South Hadley Suicide: Who’s Responsible for Making Schools Emotionally Safe? | Edutopia
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South Hadley Suicide: Who’s Responsible for Making Schools Emotionally Safe?

South Hadley Suicide: Who’s Responsible for Making Schools Emotionally Safe?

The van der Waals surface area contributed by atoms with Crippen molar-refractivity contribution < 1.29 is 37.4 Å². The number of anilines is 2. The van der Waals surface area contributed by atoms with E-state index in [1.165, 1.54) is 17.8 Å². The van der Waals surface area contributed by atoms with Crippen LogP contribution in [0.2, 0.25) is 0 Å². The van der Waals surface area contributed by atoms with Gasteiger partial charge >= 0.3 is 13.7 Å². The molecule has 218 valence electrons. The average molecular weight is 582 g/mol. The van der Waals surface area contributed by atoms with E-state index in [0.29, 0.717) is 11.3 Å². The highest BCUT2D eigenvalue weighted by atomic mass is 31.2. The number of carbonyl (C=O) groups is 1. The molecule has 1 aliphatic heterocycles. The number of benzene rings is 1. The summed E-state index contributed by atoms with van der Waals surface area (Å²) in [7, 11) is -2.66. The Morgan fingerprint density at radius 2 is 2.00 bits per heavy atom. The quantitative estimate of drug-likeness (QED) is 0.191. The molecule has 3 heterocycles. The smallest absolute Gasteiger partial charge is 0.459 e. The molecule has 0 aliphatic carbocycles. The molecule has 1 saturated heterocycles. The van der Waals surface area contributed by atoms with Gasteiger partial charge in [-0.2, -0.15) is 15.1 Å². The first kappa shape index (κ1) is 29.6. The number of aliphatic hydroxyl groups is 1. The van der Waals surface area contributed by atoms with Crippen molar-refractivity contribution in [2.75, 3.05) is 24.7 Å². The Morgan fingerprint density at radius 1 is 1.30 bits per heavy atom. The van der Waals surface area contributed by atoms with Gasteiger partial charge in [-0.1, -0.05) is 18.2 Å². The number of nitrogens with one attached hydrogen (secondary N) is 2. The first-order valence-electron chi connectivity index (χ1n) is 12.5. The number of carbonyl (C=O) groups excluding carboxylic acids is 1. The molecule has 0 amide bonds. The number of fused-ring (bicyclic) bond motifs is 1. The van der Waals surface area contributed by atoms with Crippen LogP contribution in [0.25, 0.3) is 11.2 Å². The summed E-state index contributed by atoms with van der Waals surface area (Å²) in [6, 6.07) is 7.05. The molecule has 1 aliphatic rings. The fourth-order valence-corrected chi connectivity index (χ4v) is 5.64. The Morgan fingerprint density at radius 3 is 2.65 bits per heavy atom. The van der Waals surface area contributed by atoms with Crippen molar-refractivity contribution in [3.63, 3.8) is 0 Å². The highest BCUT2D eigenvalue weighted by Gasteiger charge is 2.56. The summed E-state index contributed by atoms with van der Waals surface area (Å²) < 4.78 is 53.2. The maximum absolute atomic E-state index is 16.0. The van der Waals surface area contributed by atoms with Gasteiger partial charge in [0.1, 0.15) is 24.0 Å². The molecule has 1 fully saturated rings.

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Why are students the only people facing criminal charges following the suicide of 15-year-old Phoebe Prince in South Hadley, Mass.? Ever since the sophomore hanged herself after months of bullying in school and in cyberspace, some of her classmates have come forward to say there’s no way that teachers didn’t know about the tormenting. We all want to lay blame for this tragedy, to point fingers and to punish, so we feel like we’ve done something about it. But the solution is much more nuanced and complicated says Rachel Simmons, researcher, educator, and best-selling author off “Odd Girl Out” a book about the sociology of girls bullying girls. “Any serious effort to combat bullying must take into account the role of adults, whether it’s parents, teachers, administrators, or the cleaning staff,” says Simmons, during a phone conversation today. The school should be the front line of accountability, Simmons asserts, adding that the fact that the case landed in the District Attorney’s office illustrates how ineffective schools are in managing this kind of problem. “One of the mistakes we make in how we talk about bullying is that we spend too time pathologizing the kids, when it’s actually the adults, who, through overt misbehavior or inaction, often contribute to the school culture that allows these situations to occur,” she says. “We expect parents to provide moral leadership and model ethical behavior for their children. But if we really want to deal with bullying, we need our most senior school officials to provide that same moral leadership.” To be clear, Simmons is not laying blame; she knows the constraints facing teachers and school leaders. They’re overworked, under-resourced, and, because of budget cuts, losing school counselors – the very people trained to deal with these situations. That’s why she says there has to be a structural change in schools. School officials need to make social emotional learning a priority, starting with small advisory meetings with students to let them talk about their lives. “If no one is actually creating time in the school day to talk about what is going on, how will anyone find out?” School staff meetings should have a regular time for teachers to talk about “red-flag kids,” whose grades are tanking inexplicably, who’ve been sitting alone at lunch, or saying something disquieting in class. Teachers don’t need to wait for administrators to begin this process. Simmons suggests starting a discussion with your students on difficult topics: Are there differences between how girls and guys are mean to each other? Are there similarities? What is the difference between how friends hurt each other and how we hurt others we don’t know? How do students hurt each other without speaking? Phoebe Prince wasn’t just bullied in person. She also received cruel text messages. Having these conversations let your students know that you care enough to devote class time to the issue, and provides a springboard to discuss rules for your own classroom. And, of course, you can ask the students to create their own contracts for how they want to be treated.

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